Former top criminal barrister Sharon Amesu, newly appointed chair of the Manchester Institute of Directors, is determined to “fly the flag” for local business.
The first black woman in the role, she has built a reputation as one of the most renowned leadership coaches in the country through her own company, SA Consulting, which she founded five years ago.
“The way I see Manchester business is that we have so many incredible thinks going on but we don’t really celebrate it as much as we could,” said Sharon. “So we don’t get the national recognition we deserve.
“I want to encourage local firms to become more involved in vying for national awards to bring the spotlight on all the good things happening here and take recognition of what we do to a higher level.”
The Institute of Directors was established in 1903 to ensure that that the view from the boardroom is taken into account when the government is reviewing policy, legislation or seeking the opinions of the wider business community.
There are 700 members in Manchester and around 2,000 across the north west, largely representing small and medium enterprises (SMEs) and companies offering professional services.
Called to the Bar in 1999, Sharon became adept at representing the interests of her clients in the courtroom; her new role will see her act as the voice for Manchester business leaders on the national stage.
“I am delighted with my appointment and keen to communicate the message that I am here to serve the business community in Manchester and promote our city UK-wide and beyond,” she said.
“Manchester businesses ‘mean business’ and with our longstanding industrial heritage, I very much look forward to flying the flag for the great work we’re doing here. My commitment to our business community is to listen earnestly, learn quickly and lead fearlessly – lending our collective voice to the shaping of agendas and policies at both local and national levels of government.”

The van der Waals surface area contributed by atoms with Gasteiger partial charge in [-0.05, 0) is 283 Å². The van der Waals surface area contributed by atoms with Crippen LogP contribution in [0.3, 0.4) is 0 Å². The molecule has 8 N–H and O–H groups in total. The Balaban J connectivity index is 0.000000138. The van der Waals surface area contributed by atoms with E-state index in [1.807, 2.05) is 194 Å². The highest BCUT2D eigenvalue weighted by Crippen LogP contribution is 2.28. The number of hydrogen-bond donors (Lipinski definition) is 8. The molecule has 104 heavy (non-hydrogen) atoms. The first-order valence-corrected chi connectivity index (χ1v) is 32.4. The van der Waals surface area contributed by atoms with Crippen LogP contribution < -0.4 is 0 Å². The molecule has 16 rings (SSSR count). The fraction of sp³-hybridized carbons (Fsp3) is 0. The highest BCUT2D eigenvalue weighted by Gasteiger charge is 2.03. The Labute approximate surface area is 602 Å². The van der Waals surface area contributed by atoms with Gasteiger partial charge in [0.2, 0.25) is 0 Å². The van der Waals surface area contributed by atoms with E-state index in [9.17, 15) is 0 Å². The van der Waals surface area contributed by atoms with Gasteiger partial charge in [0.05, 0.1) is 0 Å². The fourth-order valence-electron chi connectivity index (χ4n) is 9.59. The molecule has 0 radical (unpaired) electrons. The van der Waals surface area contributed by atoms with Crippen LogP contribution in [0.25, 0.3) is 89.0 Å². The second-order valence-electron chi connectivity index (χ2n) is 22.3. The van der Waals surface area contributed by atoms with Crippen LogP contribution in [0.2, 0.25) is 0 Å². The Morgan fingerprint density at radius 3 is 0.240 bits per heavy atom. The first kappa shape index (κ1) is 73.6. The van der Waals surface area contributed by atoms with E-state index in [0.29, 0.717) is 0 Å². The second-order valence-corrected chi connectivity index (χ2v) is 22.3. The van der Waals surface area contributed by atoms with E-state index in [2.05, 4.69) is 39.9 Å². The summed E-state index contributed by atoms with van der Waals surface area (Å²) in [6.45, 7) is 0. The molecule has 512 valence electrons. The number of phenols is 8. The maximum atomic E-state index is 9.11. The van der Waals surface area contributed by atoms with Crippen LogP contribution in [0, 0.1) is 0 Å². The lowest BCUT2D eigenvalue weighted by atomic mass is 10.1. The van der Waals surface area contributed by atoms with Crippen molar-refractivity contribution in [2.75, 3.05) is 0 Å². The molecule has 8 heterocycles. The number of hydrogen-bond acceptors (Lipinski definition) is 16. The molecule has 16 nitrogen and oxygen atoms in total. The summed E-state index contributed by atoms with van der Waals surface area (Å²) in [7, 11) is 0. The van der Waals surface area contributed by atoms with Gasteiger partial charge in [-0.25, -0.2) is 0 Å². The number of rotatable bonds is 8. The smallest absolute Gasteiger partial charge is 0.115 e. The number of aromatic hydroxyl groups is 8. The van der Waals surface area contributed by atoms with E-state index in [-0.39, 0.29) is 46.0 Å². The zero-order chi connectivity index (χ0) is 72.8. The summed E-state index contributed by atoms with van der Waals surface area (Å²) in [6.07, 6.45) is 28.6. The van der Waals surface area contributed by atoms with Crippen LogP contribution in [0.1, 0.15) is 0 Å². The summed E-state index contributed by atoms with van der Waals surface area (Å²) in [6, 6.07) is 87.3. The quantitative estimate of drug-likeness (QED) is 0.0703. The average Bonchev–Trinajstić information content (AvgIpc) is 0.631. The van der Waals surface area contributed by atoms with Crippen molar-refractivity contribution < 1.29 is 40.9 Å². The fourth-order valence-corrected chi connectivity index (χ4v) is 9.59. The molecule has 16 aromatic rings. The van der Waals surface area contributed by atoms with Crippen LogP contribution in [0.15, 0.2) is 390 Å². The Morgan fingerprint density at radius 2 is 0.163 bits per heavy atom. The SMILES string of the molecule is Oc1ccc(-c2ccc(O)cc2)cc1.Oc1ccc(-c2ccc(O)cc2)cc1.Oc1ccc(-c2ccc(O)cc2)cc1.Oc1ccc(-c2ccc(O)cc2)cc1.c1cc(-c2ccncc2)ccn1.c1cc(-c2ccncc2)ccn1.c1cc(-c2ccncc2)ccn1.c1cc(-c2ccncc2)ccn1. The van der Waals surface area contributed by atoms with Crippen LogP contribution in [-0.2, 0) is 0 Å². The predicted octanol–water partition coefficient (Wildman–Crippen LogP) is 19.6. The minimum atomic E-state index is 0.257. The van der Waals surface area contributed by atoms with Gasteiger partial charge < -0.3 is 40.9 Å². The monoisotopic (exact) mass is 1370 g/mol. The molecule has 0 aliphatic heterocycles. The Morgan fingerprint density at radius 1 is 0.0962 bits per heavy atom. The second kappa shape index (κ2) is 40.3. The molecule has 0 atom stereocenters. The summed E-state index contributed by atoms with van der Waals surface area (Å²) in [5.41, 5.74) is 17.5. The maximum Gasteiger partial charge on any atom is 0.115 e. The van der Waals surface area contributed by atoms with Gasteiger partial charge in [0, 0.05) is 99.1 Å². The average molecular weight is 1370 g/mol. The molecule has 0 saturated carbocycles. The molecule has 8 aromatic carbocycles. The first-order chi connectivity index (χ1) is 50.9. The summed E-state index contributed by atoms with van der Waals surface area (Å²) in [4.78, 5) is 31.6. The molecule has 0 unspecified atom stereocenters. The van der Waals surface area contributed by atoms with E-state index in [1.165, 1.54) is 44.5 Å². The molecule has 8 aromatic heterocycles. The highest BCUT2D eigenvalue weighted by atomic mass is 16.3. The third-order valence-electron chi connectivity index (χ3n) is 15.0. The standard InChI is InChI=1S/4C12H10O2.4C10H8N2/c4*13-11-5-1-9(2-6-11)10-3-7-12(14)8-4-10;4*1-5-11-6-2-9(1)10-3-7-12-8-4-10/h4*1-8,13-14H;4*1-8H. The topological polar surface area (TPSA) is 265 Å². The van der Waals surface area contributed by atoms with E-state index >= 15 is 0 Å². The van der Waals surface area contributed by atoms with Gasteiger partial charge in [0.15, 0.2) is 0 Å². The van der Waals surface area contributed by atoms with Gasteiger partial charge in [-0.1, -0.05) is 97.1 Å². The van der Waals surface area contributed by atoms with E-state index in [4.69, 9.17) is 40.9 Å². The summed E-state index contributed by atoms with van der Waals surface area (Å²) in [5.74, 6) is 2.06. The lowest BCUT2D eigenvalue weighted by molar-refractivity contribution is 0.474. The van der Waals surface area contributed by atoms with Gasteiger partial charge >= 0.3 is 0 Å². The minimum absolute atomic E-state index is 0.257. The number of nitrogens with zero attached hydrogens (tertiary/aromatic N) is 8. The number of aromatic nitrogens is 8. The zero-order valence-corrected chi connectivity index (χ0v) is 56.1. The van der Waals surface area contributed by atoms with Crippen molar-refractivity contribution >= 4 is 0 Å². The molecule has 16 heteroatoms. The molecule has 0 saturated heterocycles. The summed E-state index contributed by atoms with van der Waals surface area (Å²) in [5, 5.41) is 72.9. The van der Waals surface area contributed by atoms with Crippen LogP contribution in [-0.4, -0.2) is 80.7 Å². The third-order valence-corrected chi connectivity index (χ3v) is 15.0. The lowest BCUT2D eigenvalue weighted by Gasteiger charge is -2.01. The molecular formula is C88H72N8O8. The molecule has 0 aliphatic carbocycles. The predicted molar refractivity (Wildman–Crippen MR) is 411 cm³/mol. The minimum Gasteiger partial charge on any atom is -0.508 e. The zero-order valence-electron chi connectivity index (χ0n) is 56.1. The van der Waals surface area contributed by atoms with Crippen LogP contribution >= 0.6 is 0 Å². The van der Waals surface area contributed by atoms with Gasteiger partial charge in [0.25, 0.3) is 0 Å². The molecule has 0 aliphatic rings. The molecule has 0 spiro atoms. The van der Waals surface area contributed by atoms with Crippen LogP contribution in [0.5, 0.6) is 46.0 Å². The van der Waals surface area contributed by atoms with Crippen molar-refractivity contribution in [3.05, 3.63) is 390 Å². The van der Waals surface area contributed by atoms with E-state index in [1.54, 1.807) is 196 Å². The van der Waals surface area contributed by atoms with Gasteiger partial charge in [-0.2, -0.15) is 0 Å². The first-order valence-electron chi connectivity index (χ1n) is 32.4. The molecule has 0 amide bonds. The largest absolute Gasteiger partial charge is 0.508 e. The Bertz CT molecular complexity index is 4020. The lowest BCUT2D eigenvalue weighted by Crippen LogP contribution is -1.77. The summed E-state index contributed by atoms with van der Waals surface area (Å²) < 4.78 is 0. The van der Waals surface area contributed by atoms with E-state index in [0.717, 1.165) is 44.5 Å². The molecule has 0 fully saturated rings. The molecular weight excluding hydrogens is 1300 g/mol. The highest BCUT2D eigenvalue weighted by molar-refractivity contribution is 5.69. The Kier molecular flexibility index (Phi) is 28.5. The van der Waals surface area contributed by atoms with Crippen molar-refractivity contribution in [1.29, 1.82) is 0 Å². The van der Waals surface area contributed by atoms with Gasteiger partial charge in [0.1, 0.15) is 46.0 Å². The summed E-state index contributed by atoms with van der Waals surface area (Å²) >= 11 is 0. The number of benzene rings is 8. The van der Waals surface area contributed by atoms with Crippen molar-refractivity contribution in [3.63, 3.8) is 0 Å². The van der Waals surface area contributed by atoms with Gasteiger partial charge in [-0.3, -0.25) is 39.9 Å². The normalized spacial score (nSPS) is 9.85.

Trafford-based Sharon, who replaces outgoing chair Paul Battye, is also hoping to use her platform to contribute to key business issues including diversity and inclusion and the region’s skills-shortage.
“By virtue of my appointment I want to demonstrate that the face of business and entrepreneurship is changing and now is the time to celebrate the amazing people leading the change,” she said.
“I also want to bring focus and attention to our untapped workforce; ex-offenders, women, young people – areas of society we should be investing more into to help fill skills gaps. There’s so much I want to achieve and I look forward to collaborating with the IoD and its members in Manchester to do so.”
The award-winning speaker – able to “hold” a room of 1,000 people with ease – is well qualified for making her voice heard. Sharon is a founding fellow and leadership facilitator for the Society of Leadership Fellows at St Georges House, within Windsor Castle. It was established by the Duke of Edinburgh as a place where people of influence and responsibility in every area of society can come together to explore and communicate their views and analysis of contemporary issues.
“Sharon’s infectious personality had us hooked,” said Claire Ebrey, regional director IoD North West.
“She is completely invested in everything she does and we found no better candidate to carry out the job of Manchester chair.
“I am incredibly excited about the great work we will be doing together in the coming months and encourage all of our members – and other business leaders in Manchester – to engage with Sharon and join her agenda to help organisations here lead the way.”